May 27, 2009
Tallinn was abuzz about bribery this week. Perhaps that’s overstating things, but at meetings there yesterday, people were keen to discuss the prosecution and conviction of former Environment Minister, Villu Reiljan.
Just last week, Reiljan was found guilty of demanding bribes in exchange for favorable treatment on a real estate deal. It seems that as Minister of the Environment, he was able to sway the outcome of the auction of a valuable building. His accusers claim he demanded a bribe; he countered by claiming there was no conclusive evidence he did so, and that he was being targeted for political reasons.
He was brought down by recorded conversations from wiretaps performed by the elite “Defense Police”, a group organized initially to catch Russian spies yet bearing the authoritarian marks of police groups of the days when the Soviet Union dominated the country.
If the prosecution was heavy-handed, the sentence was light. He was sentenced to 27 months’ imprisonment, but with immediate eligibility for parole. He has resigned from his ministerial position, but remains on the government payroll while he pursues an appeal.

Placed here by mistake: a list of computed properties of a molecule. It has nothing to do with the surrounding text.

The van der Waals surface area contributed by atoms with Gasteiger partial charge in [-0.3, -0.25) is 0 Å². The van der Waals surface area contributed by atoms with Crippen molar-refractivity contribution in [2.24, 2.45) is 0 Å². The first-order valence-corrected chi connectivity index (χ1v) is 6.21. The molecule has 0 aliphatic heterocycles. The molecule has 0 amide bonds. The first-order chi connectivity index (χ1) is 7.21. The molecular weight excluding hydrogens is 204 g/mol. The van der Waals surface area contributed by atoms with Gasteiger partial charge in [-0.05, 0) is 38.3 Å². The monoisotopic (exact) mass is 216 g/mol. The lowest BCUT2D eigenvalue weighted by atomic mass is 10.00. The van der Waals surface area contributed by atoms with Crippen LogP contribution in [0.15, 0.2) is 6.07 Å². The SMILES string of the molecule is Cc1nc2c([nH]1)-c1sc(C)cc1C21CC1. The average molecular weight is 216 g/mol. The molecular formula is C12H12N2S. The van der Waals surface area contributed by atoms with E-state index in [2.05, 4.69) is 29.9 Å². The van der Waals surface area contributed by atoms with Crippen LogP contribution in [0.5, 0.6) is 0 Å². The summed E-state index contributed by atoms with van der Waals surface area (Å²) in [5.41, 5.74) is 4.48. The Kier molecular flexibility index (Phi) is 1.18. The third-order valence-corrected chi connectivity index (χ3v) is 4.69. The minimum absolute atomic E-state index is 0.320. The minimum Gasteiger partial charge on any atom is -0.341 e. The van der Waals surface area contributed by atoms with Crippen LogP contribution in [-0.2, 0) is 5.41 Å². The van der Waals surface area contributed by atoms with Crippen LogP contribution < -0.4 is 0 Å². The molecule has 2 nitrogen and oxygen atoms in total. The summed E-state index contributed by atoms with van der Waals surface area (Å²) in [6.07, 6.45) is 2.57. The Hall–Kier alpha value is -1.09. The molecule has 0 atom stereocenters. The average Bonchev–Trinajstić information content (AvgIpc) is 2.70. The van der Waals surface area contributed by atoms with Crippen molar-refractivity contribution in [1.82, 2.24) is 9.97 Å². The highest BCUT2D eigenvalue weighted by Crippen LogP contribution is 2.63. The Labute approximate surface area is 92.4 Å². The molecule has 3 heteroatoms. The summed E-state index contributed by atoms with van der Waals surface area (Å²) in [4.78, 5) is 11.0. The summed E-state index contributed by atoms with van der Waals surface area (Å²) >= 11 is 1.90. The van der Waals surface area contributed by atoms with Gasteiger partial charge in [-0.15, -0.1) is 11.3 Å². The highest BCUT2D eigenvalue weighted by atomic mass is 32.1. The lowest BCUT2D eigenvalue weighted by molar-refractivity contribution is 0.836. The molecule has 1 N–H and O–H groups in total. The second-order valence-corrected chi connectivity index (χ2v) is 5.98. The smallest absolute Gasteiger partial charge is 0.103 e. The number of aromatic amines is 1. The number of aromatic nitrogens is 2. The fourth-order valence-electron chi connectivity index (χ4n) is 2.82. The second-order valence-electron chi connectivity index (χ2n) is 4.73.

The minister’s conviction might start to break down the widespread assumption that anti-bribery laws don’t apply to senior politicians. Everyone we spoke to agreed that bribery is less prevalent than it was during the economic problems of the 1990s and the Soviet occupation before that.
On the other hand, the minister’s sentence will do little to dispel the sense that the courts and the Estonian business community retain a “country club” atmosphere. With just 1.3 million people—and half of them living in Tallinn—the country has a tiny business elite and readymade networks for those determined to skew the system. This remains a country where the most fashionable way to conduct business is to take a customer boar or moose hunting in Estonia’s pristine forests.
Anti-bribery enforcement in Estonia is not out yet of the woods.